09 January 2018
The green bond market continues to evolve, attracting new issuers in new parts of the world. A significant milestone was passed in November when the figure for issuance for the year broke through the $100 billion mark. It was the first time this had been achieved.
The previous year saw $92.4 billion of issues, which was also a record.
As this article went to press, in mid-December, the figure for 2017 was $122.7 billion.
In its early years, the market was supported by multilateral development banks, but is now also being driven by municipalities, financial institutions and a growing number of corporates.
One of the big themes of the market's recent evolution is sovereign issuance.
Poland was the first national government to issue a green bond, when it raised €750 million ($800 million) in December 2016.
It was followed in January by France, with a €7 billion issue – comfortably the biggest green bond ever issued. It has tapped this twice, bringing the total to more than €9 billion, and it could eventually grow to twice this size.
Fiji and Nigeria have also come to the market, with smaller issues. Poland plans another issue in early 2018, while Belgium has announced plans to raise several billion euros through a green bond in 2018.
There are thought to be more than 10 sovereigns planning issues, including Hong Kong and Sweden.
Investors are excited about sovereign green bonds because they bring scale and liquidity.
Sovereign bonds are a staple food for most big investors, so green bonds issued by countries will help propel the green bond market further into the mainstream.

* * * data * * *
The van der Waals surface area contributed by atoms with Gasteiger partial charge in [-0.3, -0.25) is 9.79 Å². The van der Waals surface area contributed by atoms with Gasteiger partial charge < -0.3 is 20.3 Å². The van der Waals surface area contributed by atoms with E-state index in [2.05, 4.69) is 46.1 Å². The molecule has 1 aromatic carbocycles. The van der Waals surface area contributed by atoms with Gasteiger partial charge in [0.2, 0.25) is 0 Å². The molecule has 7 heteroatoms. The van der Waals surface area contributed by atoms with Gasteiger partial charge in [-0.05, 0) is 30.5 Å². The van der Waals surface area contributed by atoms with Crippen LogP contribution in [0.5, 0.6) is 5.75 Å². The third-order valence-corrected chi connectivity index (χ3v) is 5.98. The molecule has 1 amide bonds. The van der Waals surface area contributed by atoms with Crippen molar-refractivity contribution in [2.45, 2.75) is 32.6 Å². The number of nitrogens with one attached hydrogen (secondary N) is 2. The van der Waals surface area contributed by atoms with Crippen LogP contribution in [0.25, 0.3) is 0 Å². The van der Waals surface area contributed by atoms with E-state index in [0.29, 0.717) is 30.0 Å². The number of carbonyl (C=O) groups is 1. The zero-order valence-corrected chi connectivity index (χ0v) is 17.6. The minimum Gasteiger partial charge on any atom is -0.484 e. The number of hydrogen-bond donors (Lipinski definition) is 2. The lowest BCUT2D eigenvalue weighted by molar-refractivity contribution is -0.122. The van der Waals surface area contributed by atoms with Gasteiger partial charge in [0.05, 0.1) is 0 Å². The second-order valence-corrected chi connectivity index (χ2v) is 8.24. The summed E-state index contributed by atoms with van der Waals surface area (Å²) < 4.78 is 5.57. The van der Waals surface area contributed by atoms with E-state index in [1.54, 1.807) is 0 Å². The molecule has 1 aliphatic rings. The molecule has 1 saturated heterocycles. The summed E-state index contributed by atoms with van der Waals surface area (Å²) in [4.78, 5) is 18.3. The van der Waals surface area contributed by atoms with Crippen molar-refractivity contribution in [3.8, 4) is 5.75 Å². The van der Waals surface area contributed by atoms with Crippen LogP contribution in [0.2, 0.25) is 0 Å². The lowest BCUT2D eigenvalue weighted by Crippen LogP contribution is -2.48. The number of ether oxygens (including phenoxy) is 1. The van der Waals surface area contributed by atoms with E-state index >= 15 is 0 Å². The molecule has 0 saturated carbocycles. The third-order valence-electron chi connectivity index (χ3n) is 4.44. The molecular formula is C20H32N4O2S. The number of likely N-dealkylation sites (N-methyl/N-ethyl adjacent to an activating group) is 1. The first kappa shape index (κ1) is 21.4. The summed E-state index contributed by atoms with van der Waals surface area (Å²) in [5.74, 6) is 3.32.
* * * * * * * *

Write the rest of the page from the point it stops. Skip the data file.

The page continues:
The green bond market could prove particularly powerful if it helps channel additional funding to developing countries to help them meet their climate agreements. The $2 billion emerging markets green bond fund being launched by the IFC and Amundi could be transformative.
There is also progress being made on harmonising impact reporting and developing standards, with the Climate Bonds Standards continuing to develop and gain traction, ISO launching a working group to explore drawing up standards, and the EU expected to announce a green finance taxonomy.
With the Task Force on Climate-related Financial Disclosures (TCFD) urging companies and investors to start thinking about risks and opportunities presented by climate change, I would expect to see growing demand for green bonds from 'pureplay companies', or bonds with recourse to green assets, such as asset-backed securities.
Finally, the market is broadening into sustainability bonds market, helped by ICMA publishing Social Bond Principles and Sustainable Bond Guidelines to accompany its Green Bond Principles. More green bonds are referencing the UN's Sustainable Development Goals (SDGs) in their frameworks, reflecting the growing attention many investors are paying to the SDGs.The World Bank and HSBC have both issued bonds with an SDG label.